On Wednesday, the Senate moved a bill that would establish guidelines for advertising on Uber and Lyft vehicles.
Rep. Bob Rommel‘s bill (HB 1039) would allow illuminated and digitally operated advertisements on top of vehicles.
The House bill, already passed, moved in lieu of Sen. Jeff Brandes’ bill (SB 1352).
The chamber did not debate the legislation, and Brandes waived his close, leaving a dearth of quotable quotes here.
Signs can range from 20 inches to 54 inches with the condition that they don’t block the driver’s line of sight.
The signs can only be turned on while vehicles are in-service.
Non-profits and charitable organizations would have to be ceded 10% of the advertising space, which is barred from being used to advertise illicit products.
The bill would also clear the way for limousine companies to operate similarly to transportation network companies (TNCs) like Uber and Lyft and allow such companies to share the same regulations.
The bill had no resistance in the House.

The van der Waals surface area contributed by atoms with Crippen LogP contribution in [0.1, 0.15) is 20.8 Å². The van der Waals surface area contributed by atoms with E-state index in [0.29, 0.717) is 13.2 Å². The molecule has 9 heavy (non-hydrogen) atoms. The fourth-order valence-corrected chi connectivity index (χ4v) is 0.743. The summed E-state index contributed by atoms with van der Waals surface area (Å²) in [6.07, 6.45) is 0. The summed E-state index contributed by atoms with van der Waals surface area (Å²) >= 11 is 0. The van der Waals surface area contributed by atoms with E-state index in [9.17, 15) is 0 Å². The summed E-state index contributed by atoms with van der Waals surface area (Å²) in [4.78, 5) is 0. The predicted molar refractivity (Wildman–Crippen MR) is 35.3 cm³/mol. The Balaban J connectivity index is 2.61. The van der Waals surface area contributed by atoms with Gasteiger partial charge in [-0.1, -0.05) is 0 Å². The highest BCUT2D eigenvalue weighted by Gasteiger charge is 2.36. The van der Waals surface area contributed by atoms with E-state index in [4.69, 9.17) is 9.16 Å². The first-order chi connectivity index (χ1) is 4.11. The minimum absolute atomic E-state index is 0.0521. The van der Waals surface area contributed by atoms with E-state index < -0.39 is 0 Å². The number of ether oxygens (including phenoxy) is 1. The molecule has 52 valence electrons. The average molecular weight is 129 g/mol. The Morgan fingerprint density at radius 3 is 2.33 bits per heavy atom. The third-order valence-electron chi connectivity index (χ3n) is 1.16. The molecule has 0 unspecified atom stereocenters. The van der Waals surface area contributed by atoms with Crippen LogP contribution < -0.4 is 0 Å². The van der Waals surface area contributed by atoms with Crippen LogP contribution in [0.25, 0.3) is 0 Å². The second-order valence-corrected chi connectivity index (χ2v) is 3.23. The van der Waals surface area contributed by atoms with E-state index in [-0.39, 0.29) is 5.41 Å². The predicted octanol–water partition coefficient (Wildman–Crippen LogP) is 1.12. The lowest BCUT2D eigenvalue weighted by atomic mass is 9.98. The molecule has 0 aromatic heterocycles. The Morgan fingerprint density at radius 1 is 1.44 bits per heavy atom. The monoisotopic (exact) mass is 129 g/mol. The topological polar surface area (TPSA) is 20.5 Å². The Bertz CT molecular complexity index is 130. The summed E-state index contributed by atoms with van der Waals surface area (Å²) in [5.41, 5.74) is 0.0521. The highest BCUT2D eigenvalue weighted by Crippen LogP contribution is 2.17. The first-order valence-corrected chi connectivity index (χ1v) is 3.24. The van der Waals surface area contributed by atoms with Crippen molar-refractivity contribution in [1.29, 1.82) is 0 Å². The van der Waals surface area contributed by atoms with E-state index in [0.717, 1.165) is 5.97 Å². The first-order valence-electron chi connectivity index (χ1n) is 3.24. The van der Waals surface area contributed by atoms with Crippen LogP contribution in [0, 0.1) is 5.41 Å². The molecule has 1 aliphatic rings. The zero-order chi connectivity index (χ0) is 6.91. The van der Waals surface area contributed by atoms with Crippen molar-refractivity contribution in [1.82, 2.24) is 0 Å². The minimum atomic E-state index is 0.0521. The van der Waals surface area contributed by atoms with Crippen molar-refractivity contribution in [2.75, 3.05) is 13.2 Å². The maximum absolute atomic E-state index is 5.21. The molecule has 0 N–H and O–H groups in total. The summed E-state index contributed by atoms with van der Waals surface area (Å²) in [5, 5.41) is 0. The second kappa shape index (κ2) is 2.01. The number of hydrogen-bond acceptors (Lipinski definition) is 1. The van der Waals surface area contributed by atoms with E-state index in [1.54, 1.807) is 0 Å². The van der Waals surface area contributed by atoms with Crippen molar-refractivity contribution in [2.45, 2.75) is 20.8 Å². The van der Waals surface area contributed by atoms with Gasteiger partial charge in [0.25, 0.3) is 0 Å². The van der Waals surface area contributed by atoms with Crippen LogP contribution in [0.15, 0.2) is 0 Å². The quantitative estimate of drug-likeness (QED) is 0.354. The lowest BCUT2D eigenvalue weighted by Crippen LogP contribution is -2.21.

In Senate committees, there was some thought that the bill may facilitate “visual pollution.”
“In some communities, I just don’t think it’s appropriate,” Sen. Audrey Gibson previously mused.
Transportation network companies are any business that provides prearranged rides, typically through the use of a mobile application. The bill does not address whether drivers working under a transportation network platform, who are typically independent contractors who use their personal vehicles, would have to agree to use the digital advertising in order to continue working for the company.
While the rideshare companies are typically thought of as those like Uber or Lyft, this bill more specifically targets an out-of-state company called Firefly that specializes in making the car billboards.
The bill passed 37-2, with Gibson opposing the proposal as she did in a committee earlier in the Session.
Also in opposition was Sen. Jose Javier Rodriguez, also a Democrat.
Florida Politics’ Janelle Irwin Taylor contributed to this post.